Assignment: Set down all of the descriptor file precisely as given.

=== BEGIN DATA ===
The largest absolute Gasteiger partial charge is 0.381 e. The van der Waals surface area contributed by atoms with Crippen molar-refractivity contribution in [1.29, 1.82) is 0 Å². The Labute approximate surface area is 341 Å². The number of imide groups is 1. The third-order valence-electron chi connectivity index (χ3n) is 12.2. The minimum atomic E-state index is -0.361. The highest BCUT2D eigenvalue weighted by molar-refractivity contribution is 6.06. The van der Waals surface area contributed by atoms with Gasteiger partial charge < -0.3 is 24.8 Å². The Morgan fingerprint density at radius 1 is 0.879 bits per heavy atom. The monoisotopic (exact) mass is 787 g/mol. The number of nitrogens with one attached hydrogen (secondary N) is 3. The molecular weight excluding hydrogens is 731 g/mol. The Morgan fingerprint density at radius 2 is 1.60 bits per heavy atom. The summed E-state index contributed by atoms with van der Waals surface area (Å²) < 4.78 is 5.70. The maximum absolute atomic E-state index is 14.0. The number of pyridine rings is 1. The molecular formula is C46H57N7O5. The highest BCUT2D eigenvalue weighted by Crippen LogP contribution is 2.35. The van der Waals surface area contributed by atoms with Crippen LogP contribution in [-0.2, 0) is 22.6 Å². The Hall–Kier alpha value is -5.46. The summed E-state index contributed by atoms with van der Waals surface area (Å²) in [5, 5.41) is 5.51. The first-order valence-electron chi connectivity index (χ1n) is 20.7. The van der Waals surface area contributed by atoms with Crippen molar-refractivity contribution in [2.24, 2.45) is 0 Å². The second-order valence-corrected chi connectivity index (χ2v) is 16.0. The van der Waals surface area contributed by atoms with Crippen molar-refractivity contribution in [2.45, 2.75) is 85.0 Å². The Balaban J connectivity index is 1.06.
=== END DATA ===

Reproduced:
The largest absolute Gasteiger partial charge is 0.381 e. The van der Waals surface area contributed by atoms with Crippen molar-refractivity contribution in [1.29, 1.82) is 0 Å². The Labute approximate surface area is 341 Å². The number of imide groups is 1. The third-order valence-electron chi connectivity index (χ3n) is 12.2. The minimum atomic E-state index is -0.361. The highest BCUT2D eigenvalue weighted by molar-refractivity contribution is 6.06. The van der Waals surface area contributed by atoms with Gasteiger partial charge < -0.3 is 24.8 Å². The Morgan fingerprint density at radius 1 is 0.879 bits per heavy atom. The monoisotopic (exact) mass is 787 g/mol. The number of nitrogens with one attached hydrogen (secondary N) is 3. The molecular weight excluding hydrogens is 731 g/mol. The Morgan fingerprint density at radius 2 is 1.60 bits per heavy atom. The summed E-state index contributed by atoms with van der Waals surface area (Å²) < 4.78 is 5.70. The maximum absolute atomic E-state index is 14.0. The number of pyridine rings is 1. The molecular formula is C46H57N7O5. The highest BCUT2D eigenvalue weighted by Crippen LogP contribution is 2.35. The van der Waals surface area contributed by atoms with Crippen LogP contribution in [-0.2, 0) is 22.6 Å². The Hall–Kier alpha value is -5.46. The summed E-state index contributed by atoms with van der Waals surface area (Å²) in [5, 5.41) is 5.51. The first-order valence-electron chi connectivity index (χ1n) is 20.7. The van der Waals surface area contributed by atoms with Crippen molar-refractivity contribution in [2.24, 2.45) is 0 Å². The second-order valence-corrected chi connectivity index (χ2v) is 16.0. The van der Waals surface area contributed by atoms with Crippen molar-refractivity contribution in [2.45, 2.75) is 85.0 Å². The Balaban J connectivity index is 1.06.